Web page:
'Too many conditions apply' keeps Mumbai builders away from slum loan scheme

Jul 03, 2018, 20:04 IST | Chetna Yerunkar

Housing minister Prakash Mehta had announced that if developers are ready to construct a part of their sale component for affordable housing, as per Pradhan Mantri Awas Yojana guidelines, they'll be eligible for loans at low interest rates.

'Too many conditions apply' keeps Mumbai builders away from slum loan scheme
Representational picture

The long list of conditions to comply with is trumping low-interest rate, and that's why city builders are reluctant to accept the loans offered by Shivshahi Punarvasan Prakalp Limited (SPPL), a state government-owned company.

Incorporated to boost slum projects in the city, it had come up with a scheme last year — loans at interest rates lower than other banks to developers constructing affordable homes — but to the dismay of slum dwellers, just two applications have been scrutinised and are in the final stages.

Hurdles galore
Housing minister Prakash Mehta had announced that if developers are ready to construct a part of their sale component for affordable housing, as per Pradhan Mantri Awas Yojana guidelines, they'll be eligible for loans at low-interest rates. But the long list of conditions to comply with before an application is held eligible has not encouraged many to come forward. The two shortlisted are among the 11 applications received, all hoping to get a push for their project.

Also, SPPL alone can't decide disbursal of loans. The nationalised bank it has a tie-up with needs to approves the sale component of the project, ie approve the loan amount in totality, said sources, adding that if it doesn't, even the rehabilitation component gets stuck.

Another stringent norm is to have 75 percent of the plot vacant and slum dwellers given alternative accommodation. With this not done in more than 50 percent slum rehabilitation projects, the developers concerned automatically get eliminated from even applying for the scheme.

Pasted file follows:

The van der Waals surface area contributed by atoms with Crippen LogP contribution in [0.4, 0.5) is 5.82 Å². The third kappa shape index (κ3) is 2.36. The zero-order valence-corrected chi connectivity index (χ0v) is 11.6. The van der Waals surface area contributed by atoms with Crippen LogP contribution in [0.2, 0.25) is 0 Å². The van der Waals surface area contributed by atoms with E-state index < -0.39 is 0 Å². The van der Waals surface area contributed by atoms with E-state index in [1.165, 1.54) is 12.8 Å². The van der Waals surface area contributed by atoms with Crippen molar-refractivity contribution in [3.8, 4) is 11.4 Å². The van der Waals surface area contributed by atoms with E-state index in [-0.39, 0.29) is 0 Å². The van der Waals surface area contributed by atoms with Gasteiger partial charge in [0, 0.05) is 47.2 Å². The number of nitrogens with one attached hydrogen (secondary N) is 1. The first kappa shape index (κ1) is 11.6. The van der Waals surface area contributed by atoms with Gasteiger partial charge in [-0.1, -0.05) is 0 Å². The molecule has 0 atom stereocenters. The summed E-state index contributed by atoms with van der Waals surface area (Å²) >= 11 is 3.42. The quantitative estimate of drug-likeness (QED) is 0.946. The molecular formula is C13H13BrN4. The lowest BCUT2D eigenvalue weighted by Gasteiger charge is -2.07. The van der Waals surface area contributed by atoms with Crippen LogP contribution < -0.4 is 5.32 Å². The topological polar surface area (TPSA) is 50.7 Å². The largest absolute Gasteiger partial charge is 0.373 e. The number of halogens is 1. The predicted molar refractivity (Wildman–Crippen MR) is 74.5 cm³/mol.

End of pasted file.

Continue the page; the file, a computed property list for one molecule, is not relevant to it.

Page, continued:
'Not too feasible'
While authorities said they were open to changes, they added that unless some serious lacunae were found in the scheme, applications would be accepted on these terms.

A developer requesting anonymity said, "First, we have to redraw our entire project if we want to apply for this loan, as we have not planned our sale component keeping affordable housing in mind. Further, if there are so many conditions to adhere to, we might as well take the loan from other banks." (The scheme, however, was launched after many developers went bankrupt and banks were not keen on giving them loans.)

SPPL General Manager R G Salvi said, "It is not time-bound, like a tendering process; this is an open-ended scheme, which is here to stay. If developers come forward, we will help them, so that slum dwellers get houses. And, positive changes to the scheme is something that can definitely be looked at, time and again."

Quotes
'First, we have to redraw our entire project if we want to apply for this loan, as we have not planned our sale component keeping affordable housing in mind. Further, if there are so many conditions to adhere to, we might as well take the loan from other banks'
A developer

vs
'It is not time-bound, like a tendering process; this is an open-ended scheme, which is here to stay. If developers come forward, we will help them, so that slum dwellers get houses. And, positive changes to the scheme is something that can definitely be looked at, time and again'
R G Salvi, SPPL general manager

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